Eid: Algeria is a socialist country with some ideas of freedom and democracy even if under a one party system. The fundamentalist or radical Islamists are propagating a little bit within the society, particularly in the major cities, the issue of women wearing the hijab or niqab, which have nothing to do with the Algerian costumes because Algerian women used to wear oriental clothes and not the niqab that covers the face and the hands. It is very clear that you have two points of view toward Christians: You have the intellectuals, because many Algerians continue to use the French language in their daily lives; they have this French mentality and they have this approach toward Christians in a more clear and limpid view than the Arabic fundamentalist. 

Q: Where is this fundamentalist movement coming from? 

Eid: From Saudi Arabia. When the Saudi Arabian government went and recruited teachers, nurses and doctors during the oil and petroleum boom in the 50s and 60s in the Gulf States, they [Saudi Arabia] requested specifically nationals from Egypt and Algeria. When these professionals came back [to Algeria] they brought back with them Islamic fundamentalist ideas; Wahhabism or Salafism as it is actually called. So the Salafists created associations, infiltrated the trade unions, and student unions at the university and after that they became the majority. And in the election in 1990 they won and were one step away from taking power and then the war broke out between them and the army.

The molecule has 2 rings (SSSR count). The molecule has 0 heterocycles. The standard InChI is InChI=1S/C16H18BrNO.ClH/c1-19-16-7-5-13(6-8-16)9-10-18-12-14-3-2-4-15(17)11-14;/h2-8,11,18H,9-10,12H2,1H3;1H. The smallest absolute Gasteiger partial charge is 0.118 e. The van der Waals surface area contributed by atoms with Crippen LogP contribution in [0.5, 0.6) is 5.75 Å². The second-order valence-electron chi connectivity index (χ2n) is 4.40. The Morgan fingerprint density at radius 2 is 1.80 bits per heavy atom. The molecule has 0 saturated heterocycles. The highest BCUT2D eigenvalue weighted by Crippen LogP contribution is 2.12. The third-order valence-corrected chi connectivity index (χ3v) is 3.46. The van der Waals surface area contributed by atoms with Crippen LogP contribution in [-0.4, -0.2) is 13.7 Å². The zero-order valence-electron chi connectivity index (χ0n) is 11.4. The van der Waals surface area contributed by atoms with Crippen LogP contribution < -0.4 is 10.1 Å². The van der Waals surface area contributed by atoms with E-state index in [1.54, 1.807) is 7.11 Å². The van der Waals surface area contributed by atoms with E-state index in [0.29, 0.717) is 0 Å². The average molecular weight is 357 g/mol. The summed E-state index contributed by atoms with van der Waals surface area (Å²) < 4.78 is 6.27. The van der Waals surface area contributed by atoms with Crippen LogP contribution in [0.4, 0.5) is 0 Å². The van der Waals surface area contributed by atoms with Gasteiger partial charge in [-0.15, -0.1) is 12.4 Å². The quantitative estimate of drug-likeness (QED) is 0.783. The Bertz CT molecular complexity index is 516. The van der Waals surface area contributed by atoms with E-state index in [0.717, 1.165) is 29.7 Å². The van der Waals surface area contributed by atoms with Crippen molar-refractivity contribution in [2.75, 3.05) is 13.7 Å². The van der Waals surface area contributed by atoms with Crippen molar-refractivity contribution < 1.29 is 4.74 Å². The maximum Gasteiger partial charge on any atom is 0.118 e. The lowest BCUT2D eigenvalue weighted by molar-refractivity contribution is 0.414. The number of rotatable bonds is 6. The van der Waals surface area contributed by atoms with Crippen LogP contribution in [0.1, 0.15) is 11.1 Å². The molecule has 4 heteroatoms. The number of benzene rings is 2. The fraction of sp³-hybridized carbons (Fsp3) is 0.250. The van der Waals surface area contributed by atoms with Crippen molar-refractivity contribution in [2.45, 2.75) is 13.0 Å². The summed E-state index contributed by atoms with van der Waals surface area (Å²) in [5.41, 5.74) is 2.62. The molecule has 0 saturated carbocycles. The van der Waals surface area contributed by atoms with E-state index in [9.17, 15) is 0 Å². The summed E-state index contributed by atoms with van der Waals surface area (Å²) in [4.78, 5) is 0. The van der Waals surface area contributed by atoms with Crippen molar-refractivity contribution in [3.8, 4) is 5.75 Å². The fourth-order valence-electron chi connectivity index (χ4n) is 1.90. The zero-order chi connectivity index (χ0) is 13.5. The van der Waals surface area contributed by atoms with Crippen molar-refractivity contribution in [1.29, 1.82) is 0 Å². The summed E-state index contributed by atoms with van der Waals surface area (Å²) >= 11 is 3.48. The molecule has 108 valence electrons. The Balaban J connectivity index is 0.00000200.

Q: When was this? 

Eid: In the 1990s we had a war, which caused more than 200,000 deaths. 

Q: Where is the source of the center of activity — or the source of thought — coming from now? Previously, Algeria was oriented toward Europe through France. Now for example, it shows that the center of thought is coming from the Gulf and because it’s coming from the Gulf, are the Algerian people starting to understand the relations between West and Islam through the prism of the Middle East and the problems that are occurring in the Middle East?